By Michael A. Banks
Early in 1927, a young Toronto engineer named David Forbes Keith travelled to Cincinnati, Ohio, to consult with the Crosley Radio Corporation on their plans to manufacture a refrigerator for the home ...
Early in 1927, a young Toronto engineer named David Forbes Keith travelled to Cincinnati, Ohio, to consult with the Crosley Radio Corporation on their plans to manufacture a refrigerator for the home market.
At the time, domestic refrigerators were complicated mechanisms that used poisonous sulphur dioxide as a refrigerant. The compressor was so noisy the refrigerator was normally installed in a home’s basement. Powel and Lewis Crosley, owners of Crosley Radio, hoped to develop a system that would do away with the noise and the danger.
Keith worked with Lewis Crosley for several weeks on various designs before mentioning a patented design he had for an absorption refrigeration system that required no electricity.
Keith’s design was simple. Two 9* metal balls were connected by a 4* diameter tube in a configuration that resembled a giant dumbbell. A mixture of water and gaseous ammonia in one ball (the “hot ball”) was heated for an hour or so, until it evaporated and moved through a large tube connecting it to the other ball (the “cold ball”), where it condensed into a liquid.
Over a day’s time, the liquid in the cold ball would evaporate and flow back into the hot ball, carrying with it the heat it had absorbed, thus cooling the cold ball.
The cold ball was placed in a specially designed insulated chest, which had a slot in the side to accommodate the tube connecting the balls. The hot ball remained outside the chest, where during the course of the day it cooled, thanks to metal vanes that helped to radiate heat accumulated from the cold ball. The cold ball could keep the chest and its contents cool for at least a day with no power. It even made ice cubes in a special compartment.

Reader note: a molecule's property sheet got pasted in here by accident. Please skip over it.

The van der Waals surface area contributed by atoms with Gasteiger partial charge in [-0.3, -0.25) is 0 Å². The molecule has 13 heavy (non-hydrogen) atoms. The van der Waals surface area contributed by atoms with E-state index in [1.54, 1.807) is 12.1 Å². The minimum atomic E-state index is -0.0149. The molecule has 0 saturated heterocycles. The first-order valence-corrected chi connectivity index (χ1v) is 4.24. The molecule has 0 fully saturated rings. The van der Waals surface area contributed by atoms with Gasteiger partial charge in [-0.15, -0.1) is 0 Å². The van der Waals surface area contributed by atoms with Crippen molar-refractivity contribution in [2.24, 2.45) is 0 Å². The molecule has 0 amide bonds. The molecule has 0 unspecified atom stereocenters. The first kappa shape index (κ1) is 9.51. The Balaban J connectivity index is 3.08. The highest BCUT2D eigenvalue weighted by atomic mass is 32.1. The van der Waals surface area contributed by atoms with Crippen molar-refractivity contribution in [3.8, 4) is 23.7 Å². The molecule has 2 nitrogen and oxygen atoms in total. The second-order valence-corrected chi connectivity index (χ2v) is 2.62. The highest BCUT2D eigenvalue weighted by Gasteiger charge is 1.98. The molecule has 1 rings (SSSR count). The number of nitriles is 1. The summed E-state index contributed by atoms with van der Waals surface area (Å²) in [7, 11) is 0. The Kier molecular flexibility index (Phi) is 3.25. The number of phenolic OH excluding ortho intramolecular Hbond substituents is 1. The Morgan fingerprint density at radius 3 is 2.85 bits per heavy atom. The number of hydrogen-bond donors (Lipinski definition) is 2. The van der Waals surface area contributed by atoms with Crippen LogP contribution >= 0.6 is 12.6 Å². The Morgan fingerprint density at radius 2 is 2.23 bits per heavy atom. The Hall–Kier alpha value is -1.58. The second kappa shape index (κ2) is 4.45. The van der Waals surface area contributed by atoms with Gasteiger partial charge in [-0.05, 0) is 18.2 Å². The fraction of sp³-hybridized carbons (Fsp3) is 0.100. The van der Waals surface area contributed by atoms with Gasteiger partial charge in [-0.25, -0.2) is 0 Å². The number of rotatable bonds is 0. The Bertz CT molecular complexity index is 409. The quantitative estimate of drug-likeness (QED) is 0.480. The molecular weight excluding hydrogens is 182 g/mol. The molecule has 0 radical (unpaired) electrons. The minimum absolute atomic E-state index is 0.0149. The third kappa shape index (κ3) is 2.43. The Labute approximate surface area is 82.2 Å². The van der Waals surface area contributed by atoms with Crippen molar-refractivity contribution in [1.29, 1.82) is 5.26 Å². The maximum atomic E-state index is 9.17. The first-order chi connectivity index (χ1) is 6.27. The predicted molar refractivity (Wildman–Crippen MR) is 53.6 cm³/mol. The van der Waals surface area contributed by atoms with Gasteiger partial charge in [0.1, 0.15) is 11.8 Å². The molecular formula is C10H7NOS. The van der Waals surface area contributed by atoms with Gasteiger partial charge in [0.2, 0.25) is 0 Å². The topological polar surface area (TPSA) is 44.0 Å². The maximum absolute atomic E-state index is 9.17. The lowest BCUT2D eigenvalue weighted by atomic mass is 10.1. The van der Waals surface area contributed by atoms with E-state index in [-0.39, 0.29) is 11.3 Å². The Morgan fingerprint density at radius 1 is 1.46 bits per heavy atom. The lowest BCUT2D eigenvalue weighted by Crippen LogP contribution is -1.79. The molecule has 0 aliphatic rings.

Powel Crosley named the product the “Icyball.” Keith refiled for a U.S. patent in June 1927, licensing the invention to Crosley on a royalty basis. The patent wasn’t granted until 1929, but the company set up production lines at a plant in Cincinnati as soon as the application was filed.
Sales would be so good that within a year the Crosley company would set up a second plant outside Toronto to provide the Icyball to the Canadian market (it sold under the auspices of the Canadian De Forest-Crosley Company). The Icyball was eventually patented and sold in France, Germany, Switzerland, Great Britain, Denmark, and elsewhere. According to Icyball ads, the chest provided as much space as a 75-pound household ice box. The design insured against leakage.
The Icyball initially sold for $80, including the cabinet. The price rose to $85 within a year, but by 1935 demand fell off, partly because electricity was penetrating rural areas. There was, however, an additional reason. The Icyball was too good: it had no moving parts and required no servicing, and just didn’t break down. It was a one-time purchase for most people.
A working Icyball is on display at the Refrigeration Research Museum in Brighton, Michigan.
Little else is known about Keith except that his earliest patent for refrigeration was granted in 1921 and he held patents in Canada, the U.S., Germany and Great Britain. He retired to Florida with his wife Frieda Hutchison Keith and died there in April 1953.
Michael A. Banks is based in Oxford, Ohio. He is co-author with David Stern of Crosley: Two Brothers and a Business Empire that Transformed the Nation (Clersy Press, Cincinnati, 2006).